Nollywood, female audience, and the negotiating of pleasure

Authored by: Ikechukwu Obiaya

The Routledge Companion to Cinema and Gender

Print publication date:  November  2016
Online publication date:  November  2016

Print ISBN: 9781138924956
eBook ISBN: 9781315684062
Adobe ISBN: 9781317408055

10.4324/9781315684062.ch32

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Abstract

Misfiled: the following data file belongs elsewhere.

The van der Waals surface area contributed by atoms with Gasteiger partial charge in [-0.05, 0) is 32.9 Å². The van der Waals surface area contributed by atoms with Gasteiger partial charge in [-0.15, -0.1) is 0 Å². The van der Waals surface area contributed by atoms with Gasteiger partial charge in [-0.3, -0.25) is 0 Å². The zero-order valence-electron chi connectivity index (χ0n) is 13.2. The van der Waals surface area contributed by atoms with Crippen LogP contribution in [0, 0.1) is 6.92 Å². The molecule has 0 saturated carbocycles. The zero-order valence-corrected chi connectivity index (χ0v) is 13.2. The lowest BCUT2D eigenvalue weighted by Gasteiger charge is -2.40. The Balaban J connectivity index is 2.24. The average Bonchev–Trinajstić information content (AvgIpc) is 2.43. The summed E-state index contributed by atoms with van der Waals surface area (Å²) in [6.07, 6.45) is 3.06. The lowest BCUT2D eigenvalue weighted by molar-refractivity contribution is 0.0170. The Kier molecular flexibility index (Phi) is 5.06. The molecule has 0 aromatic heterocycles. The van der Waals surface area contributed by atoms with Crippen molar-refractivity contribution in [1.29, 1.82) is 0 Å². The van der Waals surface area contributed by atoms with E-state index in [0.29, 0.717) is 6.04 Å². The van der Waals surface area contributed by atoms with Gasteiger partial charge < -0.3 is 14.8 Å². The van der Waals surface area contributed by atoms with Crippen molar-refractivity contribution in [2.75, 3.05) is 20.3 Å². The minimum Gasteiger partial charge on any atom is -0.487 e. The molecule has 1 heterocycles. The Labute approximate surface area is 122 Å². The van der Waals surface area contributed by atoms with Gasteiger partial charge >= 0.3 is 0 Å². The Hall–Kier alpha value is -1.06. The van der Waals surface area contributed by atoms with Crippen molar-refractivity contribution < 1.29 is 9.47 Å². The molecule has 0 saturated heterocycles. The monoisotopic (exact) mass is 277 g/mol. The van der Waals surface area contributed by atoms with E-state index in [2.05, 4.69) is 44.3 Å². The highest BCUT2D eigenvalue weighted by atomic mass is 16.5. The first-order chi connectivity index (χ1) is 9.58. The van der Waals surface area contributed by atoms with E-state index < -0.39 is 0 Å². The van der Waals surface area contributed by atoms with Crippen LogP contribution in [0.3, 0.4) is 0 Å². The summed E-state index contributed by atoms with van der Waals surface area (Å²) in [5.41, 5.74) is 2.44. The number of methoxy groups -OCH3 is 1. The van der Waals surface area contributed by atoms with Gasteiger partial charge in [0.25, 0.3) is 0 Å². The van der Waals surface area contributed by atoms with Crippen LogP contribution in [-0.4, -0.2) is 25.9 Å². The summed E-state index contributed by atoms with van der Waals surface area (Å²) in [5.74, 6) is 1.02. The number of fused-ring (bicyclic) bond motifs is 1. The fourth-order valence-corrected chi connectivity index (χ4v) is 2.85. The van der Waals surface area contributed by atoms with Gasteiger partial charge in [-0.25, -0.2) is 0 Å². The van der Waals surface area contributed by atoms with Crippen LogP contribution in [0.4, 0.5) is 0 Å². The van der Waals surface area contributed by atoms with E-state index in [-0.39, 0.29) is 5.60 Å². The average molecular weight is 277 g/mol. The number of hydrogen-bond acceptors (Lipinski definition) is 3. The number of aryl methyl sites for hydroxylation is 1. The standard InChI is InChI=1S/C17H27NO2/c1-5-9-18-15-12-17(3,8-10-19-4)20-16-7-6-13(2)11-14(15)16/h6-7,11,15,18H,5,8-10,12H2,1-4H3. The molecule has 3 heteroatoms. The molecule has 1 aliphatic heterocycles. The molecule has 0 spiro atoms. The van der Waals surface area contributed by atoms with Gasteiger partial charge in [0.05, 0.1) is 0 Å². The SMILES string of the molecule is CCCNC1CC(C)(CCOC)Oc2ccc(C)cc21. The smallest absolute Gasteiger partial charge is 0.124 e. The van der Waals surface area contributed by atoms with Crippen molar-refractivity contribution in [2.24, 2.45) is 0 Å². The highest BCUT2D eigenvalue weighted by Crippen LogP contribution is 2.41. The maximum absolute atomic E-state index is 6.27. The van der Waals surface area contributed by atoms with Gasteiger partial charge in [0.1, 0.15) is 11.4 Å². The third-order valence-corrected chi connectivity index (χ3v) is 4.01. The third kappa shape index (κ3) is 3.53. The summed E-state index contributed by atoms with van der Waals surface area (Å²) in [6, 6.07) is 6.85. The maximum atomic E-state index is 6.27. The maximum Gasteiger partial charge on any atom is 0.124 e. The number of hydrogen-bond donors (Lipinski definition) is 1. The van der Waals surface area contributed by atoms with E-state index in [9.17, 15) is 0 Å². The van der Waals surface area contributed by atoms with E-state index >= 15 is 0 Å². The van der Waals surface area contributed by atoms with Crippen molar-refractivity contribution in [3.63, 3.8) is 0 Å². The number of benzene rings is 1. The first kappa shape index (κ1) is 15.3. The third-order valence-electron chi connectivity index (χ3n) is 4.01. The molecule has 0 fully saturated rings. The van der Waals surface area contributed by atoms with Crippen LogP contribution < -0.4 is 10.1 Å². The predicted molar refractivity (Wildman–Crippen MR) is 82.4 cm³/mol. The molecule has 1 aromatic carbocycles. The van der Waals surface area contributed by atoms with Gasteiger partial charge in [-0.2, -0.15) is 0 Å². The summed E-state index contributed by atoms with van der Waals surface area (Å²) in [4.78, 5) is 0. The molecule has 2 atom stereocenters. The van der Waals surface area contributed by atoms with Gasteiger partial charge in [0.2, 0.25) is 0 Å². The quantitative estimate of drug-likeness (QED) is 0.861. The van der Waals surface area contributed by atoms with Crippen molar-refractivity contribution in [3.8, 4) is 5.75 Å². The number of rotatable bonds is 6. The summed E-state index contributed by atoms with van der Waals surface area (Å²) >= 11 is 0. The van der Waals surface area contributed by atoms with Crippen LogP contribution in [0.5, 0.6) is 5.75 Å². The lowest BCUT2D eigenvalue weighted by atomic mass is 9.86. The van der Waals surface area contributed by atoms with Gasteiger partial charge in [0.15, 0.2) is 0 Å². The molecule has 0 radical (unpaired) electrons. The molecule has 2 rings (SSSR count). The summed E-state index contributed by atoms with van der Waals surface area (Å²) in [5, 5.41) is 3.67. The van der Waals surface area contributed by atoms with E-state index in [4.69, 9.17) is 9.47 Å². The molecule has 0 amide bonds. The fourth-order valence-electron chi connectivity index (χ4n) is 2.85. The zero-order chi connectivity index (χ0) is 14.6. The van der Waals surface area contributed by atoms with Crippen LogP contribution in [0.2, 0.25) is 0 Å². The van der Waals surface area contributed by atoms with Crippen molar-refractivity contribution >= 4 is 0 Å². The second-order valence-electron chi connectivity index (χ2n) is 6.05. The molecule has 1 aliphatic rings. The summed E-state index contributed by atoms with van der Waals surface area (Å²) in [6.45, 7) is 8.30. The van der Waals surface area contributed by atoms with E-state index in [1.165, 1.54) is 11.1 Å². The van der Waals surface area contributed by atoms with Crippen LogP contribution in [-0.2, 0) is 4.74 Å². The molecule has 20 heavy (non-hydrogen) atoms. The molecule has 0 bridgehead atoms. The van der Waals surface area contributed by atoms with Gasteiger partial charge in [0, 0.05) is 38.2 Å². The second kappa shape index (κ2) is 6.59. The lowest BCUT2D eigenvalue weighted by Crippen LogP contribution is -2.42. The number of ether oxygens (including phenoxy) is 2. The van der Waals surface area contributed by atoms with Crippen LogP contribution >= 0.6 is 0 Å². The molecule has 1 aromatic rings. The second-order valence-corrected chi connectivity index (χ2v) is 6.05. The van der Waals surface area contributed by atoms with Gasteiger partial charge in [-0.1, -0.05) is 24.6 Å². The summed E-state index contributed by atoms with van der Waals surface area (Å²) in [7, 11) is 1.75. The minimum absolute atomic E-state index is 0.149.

The Nigerian film industry has witnessed tremendous growth, and its products have received a wide welcome across Africa and beyond (for example, see Cartelli 2007; Ugochukwu 2009; Kerr 2011; Waliaula 2014). (The industry is widely referred to as Nollywood. However, the term is used here with the understanding that it is restrictive in its scope of reference since, properly speaking, it only refers to that aspect of the Nigerian film production that has its main center in Lagos.) It is widely accepted that the Nigerian filmmakers have captured the popular imagination of peoples across Africa, thereby succeeding where so many others have failed (for a broader discussion of African cinema and the discourses around “pioneers” and “firsts,” see Anne Ciecko’s essay in this volume). The reasons for this welcome development can be traced largely to the fact that the audience involved feels identified with characters and narratives they encounter in the video films. Thanks to the “proximity of Nollywood to everyday stories” (Green-Simms 2012: 60), the consumers see the stories of the Nollywood-produced films as theirs. And this popularity has been an essential factor for the growth and success of the industry.

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